Cloud 5: AWS now $8B business, Microsoft profits fall, but cloud grows

Posted by Ron Miller on Jan 29, 2016 10:07:53 AM

The Cloud 5Welcome to The Cloud 5, our weekly feature where we scour the web searching for the five most intriguing and poignant cloud links we can find.

Before we jump into this week's links, please have a look at one of our recent blog posts, Private clouds face a losing battle. Private clouds are not a bad idea on the face of it, but it's hard for a company running a private cloud to keep up with the big boys like AWS who do it for a living.

And without further delay, here we go with this week's links:

Amazon Web Services is now an $8 billion-a-year cloud-computing machine | Quartz

AWS just continues to grow revenue, and as it layers on new features and functionality, it becomes even harder to catch. Yesterday it announced $2.4 billion in revenue last quarter, which puts it on an $8 billion run rate. Not bad for a side business.

Microsoft profit and revenue fall, but cloud computing grows | New York Times

That doesn't mean competitors aren't trying to catch AWS. Microsoft is one that is making a big run at AWS with Azure and Office 365. Overall the company had falling revenue, but the cloud business continued to grow. What's not clear is how much it grew.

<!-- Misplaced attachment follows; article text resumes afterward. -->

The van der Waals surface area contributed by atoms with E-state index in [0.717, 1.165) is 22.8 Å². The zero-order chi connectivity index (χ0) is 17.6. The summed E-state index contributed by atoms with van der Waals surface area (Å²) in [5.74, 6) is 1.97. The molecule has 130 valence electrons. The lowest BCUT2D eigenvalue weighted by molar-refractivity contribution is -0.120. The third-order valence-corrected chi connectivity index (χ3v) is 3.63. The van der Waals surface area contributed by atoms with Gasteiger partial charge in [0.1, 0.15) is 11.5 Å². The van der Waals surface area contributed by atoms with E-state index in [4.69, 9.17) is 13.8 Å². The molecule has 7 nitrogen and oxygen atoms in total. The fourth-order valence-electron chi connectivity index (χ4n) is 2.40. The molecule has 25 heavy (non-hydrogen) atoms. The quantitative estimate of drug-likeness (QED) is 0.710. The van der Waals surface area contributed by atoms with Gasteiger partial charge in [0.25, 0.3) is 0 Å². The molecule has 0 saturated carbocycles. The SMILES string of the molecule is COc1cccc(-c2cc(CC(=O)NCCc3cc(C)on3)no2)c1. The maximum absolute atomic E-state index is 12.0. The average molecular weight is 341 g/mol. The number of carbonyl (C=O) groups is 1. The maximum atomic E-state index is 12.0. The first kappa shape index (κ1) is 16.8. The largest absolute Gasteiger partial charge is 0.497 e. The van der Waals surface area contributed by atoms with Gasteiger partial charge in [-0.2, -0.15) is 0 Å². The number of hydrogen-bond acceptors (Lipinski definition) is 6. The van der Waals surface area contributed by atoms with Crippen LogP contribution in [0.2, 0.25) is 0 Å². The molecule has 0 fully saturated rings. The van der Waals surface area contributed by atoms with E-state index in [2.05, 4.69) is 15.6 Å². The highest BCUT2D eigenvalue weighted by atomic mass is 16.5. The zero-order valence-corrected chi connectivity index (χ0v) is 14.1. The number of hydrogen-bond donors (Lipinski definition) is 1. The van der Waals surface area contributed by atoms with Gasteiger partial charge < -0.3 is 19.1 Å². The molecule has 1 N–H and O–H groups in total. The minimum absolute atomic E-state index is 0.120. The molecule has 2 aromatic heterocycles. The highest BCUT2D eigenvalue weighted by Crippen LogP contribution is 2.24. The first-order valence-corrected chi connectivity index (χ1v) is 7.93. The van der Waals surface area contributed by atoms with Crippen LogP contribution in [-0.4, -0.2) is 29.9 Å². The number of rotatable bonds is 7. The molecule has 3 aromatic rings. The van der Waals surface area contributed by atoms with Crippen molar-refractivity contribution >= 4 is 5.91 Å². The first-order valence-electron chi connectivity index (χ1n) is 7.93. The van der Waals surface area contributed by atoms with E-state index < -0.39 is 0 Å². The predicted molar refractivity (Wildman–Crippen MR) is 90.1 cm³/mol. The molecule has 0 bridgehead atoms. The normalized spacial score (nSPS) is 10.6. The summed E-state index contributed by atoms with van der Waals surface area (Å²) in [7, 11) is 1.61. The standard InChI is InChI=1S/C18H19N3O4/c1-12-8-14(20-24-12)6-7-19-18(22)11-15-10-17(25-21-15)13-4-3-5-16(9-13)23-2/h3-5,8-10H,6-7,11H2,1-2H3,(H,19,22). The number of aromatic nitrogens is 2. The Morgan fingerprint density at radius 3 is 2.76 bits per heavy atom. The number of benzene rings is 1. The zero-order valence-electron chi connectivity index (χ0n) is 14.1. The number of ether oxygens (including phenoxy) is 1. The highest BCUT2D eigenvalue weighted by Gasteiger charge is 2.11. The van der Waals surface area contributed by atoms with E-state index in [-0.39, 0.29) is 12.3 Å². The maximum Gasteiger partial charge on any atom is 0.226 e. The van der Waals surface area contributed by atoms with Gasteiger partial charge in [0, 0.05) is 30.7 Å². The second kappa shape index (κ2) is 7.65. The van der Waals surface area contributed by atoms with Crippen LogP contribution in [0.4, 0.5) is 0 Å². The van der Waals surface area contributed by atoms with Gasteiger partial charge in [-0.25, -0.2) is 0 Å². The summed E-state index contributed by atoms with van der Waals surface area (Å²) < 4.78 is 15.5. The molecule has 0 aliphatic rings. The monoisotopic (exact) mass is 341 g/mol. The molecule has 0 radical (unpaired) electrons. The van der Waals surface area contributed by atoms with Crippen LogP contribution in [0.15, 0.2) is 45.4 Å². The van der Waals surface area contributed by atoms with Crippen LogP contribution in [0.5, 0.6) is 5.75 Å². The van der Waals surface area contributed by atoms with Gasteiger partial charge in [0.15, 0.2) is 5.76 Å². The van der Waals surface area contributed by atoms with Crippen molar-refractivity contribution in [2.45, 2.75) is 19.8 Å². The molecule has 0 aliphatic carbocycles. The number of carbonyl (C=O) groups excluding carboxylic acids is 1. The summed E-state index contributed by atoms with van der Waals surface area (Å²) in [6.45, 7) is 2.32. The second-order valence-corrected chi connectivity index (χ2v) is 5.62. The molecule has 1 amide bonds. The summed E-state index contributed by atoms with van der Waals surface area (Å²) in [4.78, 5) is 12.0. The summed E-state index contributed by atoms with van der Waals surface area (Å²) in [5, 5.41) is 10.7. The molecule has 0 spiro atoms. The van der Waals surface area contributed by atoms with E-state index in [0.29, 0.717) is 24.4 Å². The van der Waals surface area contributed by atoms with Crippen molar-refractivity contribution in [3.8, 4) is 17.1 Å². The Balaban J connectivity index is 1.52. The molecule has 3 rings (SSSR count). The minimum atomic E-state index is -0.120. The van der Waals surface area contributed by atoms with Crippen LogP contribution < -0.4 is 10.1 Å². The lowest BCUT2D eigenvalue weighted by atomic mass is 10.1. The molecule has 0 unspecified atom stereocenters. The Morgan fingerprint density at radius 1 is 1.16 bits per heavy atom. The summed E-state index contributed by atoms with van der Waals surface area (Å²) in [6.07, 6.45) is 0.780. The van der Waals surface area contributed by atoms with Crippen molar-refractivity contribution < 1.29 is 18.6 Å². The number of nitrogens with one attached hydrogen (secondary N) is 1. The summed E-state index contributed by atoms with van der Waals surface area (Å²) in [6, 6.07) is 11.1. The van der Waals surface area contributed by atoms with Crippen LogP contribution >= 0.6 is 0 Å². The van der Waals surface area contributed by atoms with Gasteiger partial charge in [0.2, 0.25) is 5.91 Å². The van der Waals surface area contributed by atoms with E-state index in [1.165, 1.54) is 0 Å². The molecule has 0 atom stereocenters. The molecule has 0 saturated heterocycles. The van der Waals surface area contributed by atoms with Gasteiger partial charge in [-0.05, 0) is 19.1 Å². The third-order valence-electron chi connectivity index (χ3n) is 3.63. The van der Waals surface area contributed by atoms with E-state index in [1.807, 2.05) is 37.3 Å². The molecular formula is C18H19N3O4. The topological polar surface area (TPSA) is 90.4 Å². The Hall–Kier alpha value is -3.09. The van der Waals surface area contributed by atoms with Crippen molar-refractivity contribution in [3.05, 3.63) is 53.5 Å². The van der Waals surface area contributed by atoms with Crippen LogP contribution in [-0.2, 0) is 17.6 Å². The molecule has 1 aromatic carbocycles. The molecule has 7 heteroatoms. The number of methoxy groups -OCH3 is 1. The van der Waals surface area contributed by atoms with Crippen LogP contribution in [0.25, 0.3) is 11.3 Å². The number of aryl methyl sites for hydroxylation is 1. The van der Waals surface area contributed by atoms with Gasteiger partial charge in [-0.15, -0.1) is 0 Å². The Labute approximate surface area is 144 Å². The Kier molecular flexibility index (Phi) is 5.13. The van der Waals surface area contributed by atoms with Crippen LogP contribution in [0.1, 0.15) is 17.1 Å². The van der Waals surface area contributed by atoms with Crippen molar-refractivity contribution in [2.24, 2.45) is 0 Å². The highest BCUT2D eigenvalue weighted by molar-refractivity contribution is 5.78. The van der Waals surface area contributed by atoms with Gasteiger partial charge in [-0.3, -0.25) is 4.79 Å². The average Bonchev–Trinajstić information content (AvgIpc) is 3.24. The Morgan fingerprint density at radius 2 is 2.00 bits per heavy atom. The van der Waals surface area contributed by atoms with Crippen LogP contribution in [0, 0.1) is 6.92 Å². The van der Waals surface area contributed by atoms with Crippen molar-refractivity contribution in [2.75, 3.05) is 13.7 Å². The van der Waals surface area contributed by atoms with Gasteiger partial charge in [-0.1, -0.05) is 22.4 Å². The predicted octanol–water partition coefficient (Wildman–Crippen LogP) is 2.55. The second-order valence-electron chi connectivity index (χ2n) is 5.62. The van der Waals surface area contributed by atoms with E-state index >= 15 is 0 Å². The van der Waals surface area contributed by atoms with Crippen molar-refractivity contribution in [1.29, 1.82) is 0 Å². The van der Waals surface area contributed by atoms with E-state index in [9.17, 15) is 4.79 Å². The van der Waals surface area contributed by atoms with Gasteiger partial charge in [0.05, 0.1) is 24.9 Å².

Walmart says it can cut your cloud costs | Fortune

Walmart is known for cutting the cost of the goods you buy in their stores, but this week the retail giant took a twist on that falling price marketing scheme when it released an open source DevOps tool from its Silicon Valley-based WalmartLabs.

VMware cuts 800 jobs, narrows cloud business  | InformationWeek

While the haves were reporting a great week in the cloud business, VMware, which was late to the cloud game, announced it was cutting 800 jobs and scaling back its cloud business.

Microsoft announces the first technical preview of Azure Stack | TechCrunch

Microsoft continued to build its hybrid cloud vision this week with the technical preview of Azure Stack, which should allow companies to embed Azure in their on-premises data centers and move workloads between Azure on-prem and Azure in the cloud. 

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Photo Credit: Ron Miller. Used under CC 2.0 license.

Topics: The Cloud 5

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